(Any opinions expressed here are those of the author and not of Thomson Reuters)

Dance bars are set to reopen in Maharashtra, with India’s Supreme Court rejecting a state government ban in 2005 that forced the popular nightspots to close.

At the time, I was a crime reporter with an English daily in the city of Pune and visited a couple of bars operating alongside the highway to Mumbai.

These dance bars would often be run in seedy and dark air-conditioned halls. Up to 100 customers at a time would sit at tables positioned around the dance floor, where girls in their twenties would gyrate to blaring Bollywood music under flickering disco lights. The smell of liquor and cigarette smoke would linger in the air as the clients would ogle the girls, who typically would wear gaudy free-flowing skirts with blouses.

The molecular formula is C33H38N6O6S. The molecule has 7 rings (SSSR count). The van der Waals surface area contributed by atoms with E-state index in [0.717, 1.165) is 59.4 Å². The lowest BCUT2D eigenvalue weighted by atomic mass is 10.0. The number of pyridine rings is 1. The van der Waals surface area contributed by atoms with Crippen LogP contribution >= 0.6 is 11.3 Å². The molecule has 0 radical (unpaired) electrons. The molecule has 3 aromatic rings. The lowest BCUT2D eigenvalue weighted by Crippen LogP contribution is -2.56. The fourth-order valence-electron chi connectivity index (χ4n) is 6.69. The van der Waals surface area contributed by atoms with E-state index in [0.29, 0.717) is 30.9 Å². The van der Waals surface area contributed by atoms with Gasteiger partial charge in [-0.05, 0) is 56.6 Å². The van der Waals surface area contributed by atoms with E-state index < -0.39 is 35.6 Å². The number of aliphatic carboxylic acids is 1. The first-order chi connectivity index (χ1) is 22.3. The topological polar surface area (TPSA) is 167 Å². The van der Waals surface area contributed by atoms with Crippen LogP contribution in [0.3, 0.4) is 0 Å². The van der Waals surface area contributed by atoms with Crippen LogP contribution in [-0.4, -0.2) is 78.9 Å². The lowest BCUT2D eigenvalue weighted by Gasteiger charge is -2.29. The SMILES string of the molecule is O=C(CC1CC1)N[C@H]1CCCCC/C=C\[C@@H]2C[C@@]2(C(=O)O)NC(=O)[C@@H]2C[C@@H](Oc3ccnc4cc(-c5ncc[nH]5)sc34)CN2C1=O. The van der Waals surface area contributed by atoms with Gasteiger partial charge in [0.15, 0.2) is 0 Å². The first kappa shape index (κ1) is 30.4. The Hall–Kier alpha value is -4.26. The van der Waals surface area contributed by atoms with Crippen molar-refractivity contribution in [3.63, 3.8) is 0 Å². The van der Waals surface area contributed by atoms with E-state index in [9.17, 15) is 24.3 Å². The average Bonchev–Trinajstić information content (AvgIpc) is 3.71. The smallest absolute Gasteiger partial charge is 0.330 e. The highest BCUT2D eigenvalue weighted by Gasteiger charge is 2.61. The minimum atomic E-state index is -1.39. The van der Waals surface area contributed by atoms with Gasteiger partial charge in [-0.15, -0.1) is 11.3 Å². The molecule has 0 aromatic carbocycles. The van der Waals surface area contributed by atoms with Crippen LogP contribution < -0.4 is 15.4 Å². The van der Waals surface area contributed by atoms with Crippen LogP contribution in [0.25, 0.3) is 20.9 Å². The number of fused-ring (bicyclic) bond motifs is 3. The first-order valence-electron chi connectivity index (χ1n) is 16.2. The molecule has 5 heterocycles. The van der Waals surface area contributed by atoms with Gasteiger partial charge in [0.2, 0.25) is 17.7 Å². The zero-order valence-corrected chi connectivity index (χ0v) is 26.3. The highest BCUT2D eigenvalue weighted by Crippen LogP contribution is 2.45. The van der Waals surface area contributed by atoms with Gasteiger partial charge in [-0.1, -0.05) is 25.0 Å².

These bars were popular with locals who made millions of rupees selling farmland to industries and were awash with new-found wealth.

During my visits, I spoke to dancers and bar owners. The dancers mostly came from poor and unschooled families, although some of the girls were educated and studied in colleges in and around Pune. Some said they took up dancing to help their parents and finance the education of their siblings.